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Children's Playground

Fireworks of Glass Dale Chihuly

Courtesy of The Children’s Museum of Indianapolis

Dale Chihuly’s glass sculpture, Fireworks of Glass, is the centerpiece of the children’s museum.

Indianapolis has a myriad of museums to explore, but if you’re traveling with children, there is nothing better than The Children’s Museum of Indianapolis. Since 1925, Indy’s children’s museum has facilitated an active learning environment for families. At 472,900 square feet, the museum is the largest of its kind in the world, with enough to see and do on its five floors to take up a full day.

The museum offers numerous interactive permanent exhibits, including Dinosphere: Now You’re in Their World and Take Me There: Egypt. Dinosphere has one of the largest displays of real juvenile and family dinosaur fossils in the United States. The exhibit also features a functioning Paleo Lab, a simulated dinosaur dig and computer games. On the second floor, Take Me There: Egypt highlights contemporary Egyptian life. After taking a short trip aboard EgyptAir, children can visit a modern-day home, shop at a marketplace, learn about the Nile River or perform in a sebou, a traditional Egyptian celebration that welcomes a newborn into the community.

The museum celebrates history in its third floor exhibit, The Power of Children: Making a Difference. The extraordinary childhoods of Anne Frank, Ruby Bridges and Ryan White are on display here and show how children have made an impact shaping society. It also encourages children to continue making a difference in their own communities.

At the museum’s core is the largest permanent sculpture of blown glass by artist Dale Chihuly. Fireworks of Glass is 43 feet tall with more than 3,200 pieces of individually blown, brightly colored glass. The tower stretches from the first floor up to the fourth floor and has winding ramps around it so visitors can see the installation from all sides. The bottom of the tower looks like a floor, but it is actually the ceiling of the museum’s lower level. Visitors can go underneath the tower to see the additional 1,600 pieces of glass in the ceiling. Here, children and adults can learn about the glassblowing process and create colorful sculptures made out of a preformed, plastic-like material.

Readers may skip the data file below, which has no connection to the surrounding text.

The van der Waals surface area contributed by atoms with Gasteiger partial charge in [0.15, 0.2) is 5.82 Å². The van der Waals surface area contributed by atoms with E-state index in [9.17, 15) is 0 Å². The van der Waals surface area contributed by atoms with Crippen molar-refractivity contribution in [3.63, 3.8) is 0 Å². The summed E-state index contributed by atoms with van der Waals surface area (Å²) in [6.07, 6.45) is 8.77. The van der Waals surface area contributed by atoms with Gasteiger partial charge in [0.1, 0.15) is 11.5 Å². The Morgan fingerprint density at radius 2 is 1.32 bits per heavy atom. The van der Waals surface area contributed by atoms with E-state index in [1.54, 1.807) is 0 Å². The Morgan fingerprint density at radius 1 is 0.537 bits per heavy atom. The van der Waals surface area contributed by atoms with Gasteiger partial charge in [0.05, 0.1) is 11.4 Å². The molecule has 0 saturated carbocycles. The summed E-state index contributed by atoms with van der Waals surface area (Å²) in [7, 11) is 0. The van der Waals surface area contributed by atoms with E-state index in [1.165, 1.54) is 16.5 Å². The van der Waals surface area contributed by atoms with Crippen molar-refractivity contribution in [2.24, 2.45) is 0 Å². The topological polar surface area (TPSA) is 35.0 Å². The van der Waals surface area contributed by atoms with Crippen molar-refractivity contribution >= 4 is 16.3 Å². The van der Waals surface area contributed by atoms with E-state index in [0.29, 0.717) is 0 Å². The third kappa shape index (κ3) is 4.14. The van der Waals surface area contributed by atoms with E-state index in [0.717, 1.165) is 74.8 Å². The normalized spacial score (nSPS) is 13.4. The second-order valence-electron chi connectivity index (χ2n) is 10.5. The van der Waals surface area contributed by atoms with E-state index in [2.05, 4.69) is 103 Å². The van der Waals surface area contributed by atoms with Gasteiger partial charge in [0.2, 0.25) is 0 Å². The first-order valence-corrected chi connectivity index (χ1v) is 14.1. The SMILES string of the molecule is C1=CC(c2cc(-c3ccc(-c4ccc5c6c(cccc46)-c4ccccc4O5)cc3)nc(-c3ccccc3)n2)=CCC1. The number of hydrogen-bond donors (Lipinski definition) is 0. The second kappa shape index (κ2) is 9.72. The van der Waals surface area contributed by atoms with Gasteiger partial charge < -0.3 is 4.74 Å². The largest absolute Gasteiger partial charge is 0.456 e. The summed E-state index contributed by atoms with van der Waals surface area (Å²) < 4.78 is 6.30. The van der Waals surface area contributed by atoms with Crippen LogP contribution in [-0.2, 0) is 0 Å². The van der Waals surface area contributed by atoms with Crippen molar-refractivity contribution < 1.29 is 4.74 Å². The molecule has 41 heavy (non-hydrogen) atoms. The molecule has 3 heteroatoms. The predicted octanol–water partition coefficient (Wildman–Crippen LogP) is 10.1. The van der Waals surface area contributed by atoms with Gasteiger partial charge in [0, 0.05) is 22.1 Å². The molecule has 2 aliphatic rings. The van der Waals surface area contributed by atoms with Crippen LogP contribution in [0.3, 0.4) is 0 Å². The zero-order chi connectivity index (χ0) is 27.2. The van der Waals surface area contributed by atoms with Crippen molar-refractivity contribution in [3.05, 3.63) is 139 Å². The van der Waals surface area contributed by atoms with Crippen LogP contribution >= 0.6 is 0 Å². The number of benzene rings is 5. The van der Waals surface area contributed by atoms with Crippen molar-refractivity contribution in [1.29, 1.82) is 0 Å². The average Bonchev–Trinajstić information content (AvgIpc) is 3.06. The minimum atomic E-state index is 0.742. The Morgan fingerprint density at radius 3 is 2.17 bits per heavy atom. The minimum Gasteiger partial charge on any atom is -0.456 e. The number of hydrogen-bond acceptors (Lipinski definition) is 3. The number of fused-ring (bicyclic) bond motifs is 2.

With more than 100,000 artifacts on site and hundreds of activities and special programs year-round, families will walk away with a greater understanding of history, science, art and music.

IF YOU GO:
The Children’s Museum of Indianapolis
3000 N. Meridian St., Indianapolis
317-334-3322
Hours: Tu.-Su. 10 a.m.-5 p.m. Also open Mondays March-Labor Day.
Admission: Adults $16.50, Seniors (60+) $15.50, Children (2-17) $10.50. Admission is free the first Thursday of every month 4-8 p.m.

Spill It: Tell Us What You Think!

Kimberly Harms
Thank you for the wonderful coverage. One note, the cost for adults is $16.50, seniors, $15.50 and children $10.50. We are also opening a new permanent exhibit called National Geographic Treasures of the Earth (with real science and real archaeology surrounding Seti I's tomb in the Valley of the Kings in Egypt, Terra Cotta Warriors in China and Capt. Kidd's Cara Merchant shipwreck in the Caribbean.
5/16/2011 10:03:43 AM

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